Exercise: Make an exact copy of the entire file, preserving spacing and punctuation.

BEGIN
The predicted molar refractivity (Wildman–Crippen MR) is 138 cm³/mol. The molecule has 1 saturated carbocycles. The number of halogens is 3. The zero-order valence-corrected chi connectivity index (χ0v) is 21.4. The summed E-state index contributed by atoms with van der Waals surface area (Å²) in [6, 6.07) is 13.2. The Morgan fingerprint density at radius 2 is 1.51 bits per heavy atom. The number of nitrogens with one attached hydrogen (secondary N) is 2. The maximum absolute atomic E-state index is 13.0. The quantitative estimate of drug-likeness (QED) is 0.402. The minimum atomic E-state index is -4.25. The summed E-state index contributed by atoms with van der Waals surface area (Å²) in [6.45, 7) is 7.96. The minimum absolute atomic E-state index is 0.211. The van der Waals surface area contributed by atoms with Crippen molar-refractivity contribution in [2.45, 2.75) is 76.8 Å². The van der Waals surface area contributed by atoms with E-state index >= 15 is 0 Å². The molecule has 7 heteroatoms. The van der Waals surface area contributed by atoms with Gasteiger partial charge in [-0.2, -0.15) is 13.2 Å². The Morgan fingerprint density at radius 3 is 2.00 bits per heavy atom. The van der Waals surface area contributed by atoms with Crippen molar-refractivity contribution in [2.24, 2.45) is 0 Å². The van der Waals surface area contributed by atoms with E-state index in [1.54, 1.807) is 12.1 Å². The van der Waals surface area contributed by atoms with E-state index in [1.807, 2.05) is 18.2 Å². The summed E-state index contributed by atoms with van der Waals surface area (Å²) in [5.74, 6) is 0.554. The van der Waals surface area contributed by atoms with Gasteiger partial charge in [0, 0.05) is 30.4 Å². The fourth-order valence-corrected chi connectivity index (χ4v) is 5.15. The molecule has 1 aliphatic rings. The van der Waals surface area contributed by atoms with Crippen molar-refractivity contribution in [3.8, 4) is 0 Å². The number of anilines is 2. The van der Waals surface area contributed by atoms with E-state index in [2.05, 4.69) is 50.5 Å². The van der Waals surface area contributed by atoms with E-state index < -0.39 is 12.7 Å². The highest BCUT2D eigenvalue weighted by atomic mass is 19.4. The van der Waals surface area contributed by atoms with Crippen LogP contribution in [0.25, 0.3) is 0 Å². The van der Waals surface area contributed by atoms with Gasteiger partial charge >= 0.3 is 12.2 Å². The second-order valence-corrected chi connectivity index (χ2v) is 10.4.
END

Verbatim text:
The predicted molar refractivity (Wildman–Crippen MR) is 138 cm³/mol. The molecule has 1 saturated carbocycles. The number of halogens is 3. The zero-order valence-corrected chi connectivity index (χ0v) is 21.4. The summed E-state index contributed by atoms with van der Waals surface area (Å²) in [6, 6.07) is 13.2. The Morgan fingerprint density at radius 2 is 1.51 bits per heavy atom. The number of nitrogens with one attached hydrogen (secondary N) is 2. The maximum absolute atomic E-state index is 13.0. The quantitative estimate of drug-likeness (QED) is 0.402. The minimum atomic E-state index is -4.25. The summed E-state index contributed by atoms with van der Waals surface area (Å²) in [6.45, 7) is 7.96. The minimum absolute atomic E-state index is 0.211. The van der Waals surface area contributed by atoms with Crippen molar-refractivity contribution in [2.45, 2.75) is 76.8 Å². The van der Waals surface area contributed by atoms with E-state index >= 15 is 0 Å². The molecule has 7 heteroatoms. The van der Waals surface area contributed by atoms with Gasteiger partial charge in [-0.2, -0.15) is 13.2 Å². The Morgan fingerprint density at radius 3 is 2.00 bits per heavy atom. The van der Waals surface area contributed by atoms with Crippen molar-refractivity contribution in [2.24, 2.45) is 0 Å². The van der Waals surface area contributed by atoms with E-state index in [1.54, 1.807) is 12.1 Å². The van der Waals surface area contributed by atoms with E-state index in [1.807, 2.05) is 18.2 Å². The summed E-state index contributed by atoms with van der Waals surface area (Å²) in [5.74, 6) is 0.554. The van der Waals surface area contributed by atoms with Gasteiger partial charge in [0, 0.05) is 30.4 Å². The fourth-order valence-corrected chi connectivity index (χ4v) is 5.15. The molecule has 1 aliphatic rings. The van der Waals surface area contributed by atoms with Crippen molar-refractivity contribution in [3.8, 4) is 0 Å². The number of anilines is 2. The van der Waals surface area contributed by atoms with E-state index in [2.05, 4.69) is 50.5 Å². The van der Waals surface area contributed by atoms with E-state index < -0.39 is 12.7 Å². The highest BCUT2D eigenvalue weighted by atomic mass is 19.4. The van der Waals surface area contributed by atoms with Crippen LogP contribution in [0.25, 0.3) is 0 Å². The van der Waals surface area contributed by atoms with Gasteiger partial charge >= 0.3 is 12.2 Å². The second-order valence-corrected chi connectivity index (χ2v) is 10.4.